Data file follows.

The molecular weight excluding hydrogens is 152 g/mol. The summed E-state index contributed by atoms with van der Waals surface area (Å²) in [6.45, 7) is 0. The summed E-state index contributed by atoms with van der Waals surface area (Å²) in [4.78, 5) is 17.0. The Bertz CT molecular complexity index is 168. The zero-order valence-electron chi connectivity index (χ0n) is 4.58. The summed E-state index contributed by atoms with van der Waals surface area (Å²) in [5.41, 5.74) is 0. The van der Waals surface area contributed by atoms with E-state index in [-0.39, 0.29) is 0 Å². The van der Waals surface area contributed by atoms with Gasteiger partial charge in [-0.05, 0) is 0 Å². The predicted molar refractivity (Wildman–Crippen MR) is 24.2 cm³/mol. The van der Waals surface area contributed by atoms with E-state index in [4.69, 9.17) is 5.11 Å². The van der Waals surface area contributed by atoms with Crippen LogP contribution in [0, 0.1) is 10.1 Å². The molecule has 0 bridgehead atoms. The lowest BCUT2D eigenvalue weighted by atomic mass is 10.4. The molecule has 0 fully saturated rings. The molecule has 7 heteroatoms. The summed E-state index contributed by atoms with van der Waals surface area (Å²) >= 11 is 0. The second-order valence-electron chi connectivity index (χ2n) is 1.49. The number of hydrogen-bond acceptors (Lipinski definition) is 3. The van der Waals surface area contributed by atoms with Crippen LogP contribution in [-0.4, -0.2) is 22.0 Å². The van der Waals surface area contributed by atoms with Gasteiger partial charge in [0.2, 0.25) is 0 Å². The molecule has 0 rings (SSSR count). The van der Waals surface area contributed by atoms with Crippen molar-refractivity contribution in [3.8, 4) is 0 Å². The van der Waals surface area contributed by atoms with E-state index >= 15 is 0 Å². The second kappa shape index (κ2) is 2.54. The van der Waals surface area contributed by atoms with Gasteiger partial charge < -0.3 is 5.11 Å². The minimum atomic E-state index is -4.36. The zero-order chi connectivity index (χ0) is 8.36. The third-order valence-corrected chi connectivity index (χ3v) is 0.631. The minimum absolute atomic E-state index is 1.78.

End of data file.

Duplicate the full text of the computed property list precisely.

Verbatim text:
The molecular weight excluding hydrogens is 152 g/mol. The summed E-state index contributed by atoms with van der Waals surface area (Å²) in [6.45, 7) is 0. The summed E-state index contributed by atoms with van der Waals surface area (Å²) in [4.78, 5) is 17.0. The Bertz CT molecular complexity index is 168. The zero-order valence-electron chi connectivity index (χ0n) is 4.58. The summed E-state index contributed by atoms with van der Waals surface area (Å²) in [5.41, 5.74) is 0. The van der Waals surface area contributed by atoms with E-state index in [-0.39, 0.29) is 0 Å². The van der Waals surface area contributed by atoms with Gasteiger partial charge in [-0.05, 0) is 0 Å². The predicted molar refractivity (Wildman–Crippen MR) is 24.2 cm³/mol. The van der Waals surface area contributed by atoms with E-state index in [4.69, 9.17) is 5.11 Å². The van der Waals surface area contributed by atoms with Crippen LogP contribution in [0, 0.1) is 10.1 Å². The molecule has 0 bridgehead atoms. The lowest BCUT2D eigenvalue weighted by atomic mass is 10.4. The molecule has 0 fully saturated rings. The molecule has 7 heteroatoms. The summed E-state index contributed by atoms with van der Waals surface area (Å²) >= 11 is 0. The second-order valence-electron chi connectivity index (χ2n) is 1.49. The number of hydrogen-bond acceptors (Lipinski definition) is 3. The van der Waals surface area contributed by atoms with Crippen LogP contribution in [-0.4, -0.2) is 22.0 Å². The van der Waals surface area contributed by atoms with Gasteiger partial charge in [0.2, 0.25) is 0 Å². The molecule has 0 rings (SSSR count). The van der Waals surface area contributed by atoms with Crippen molar-refractivity contribution in [3.8, 4) is 0 Å². The van der Waals surface area contributed by atoms with E-state index >= 15 is 0 Å². The second kappa shape index (κ2) is 2.54. The van der Waals surface area contributed by atoms with Gasteiger partial charge < -0.3 is 5.11 Å². The minimum atomic E-state index is -4.36. The zero-order chi connectivity index (χ0) is 8.36. The third-order valence-corrected chi connectivity index (χ3v) is 0.631. The minimum absolute atomic E-state index is 1.78.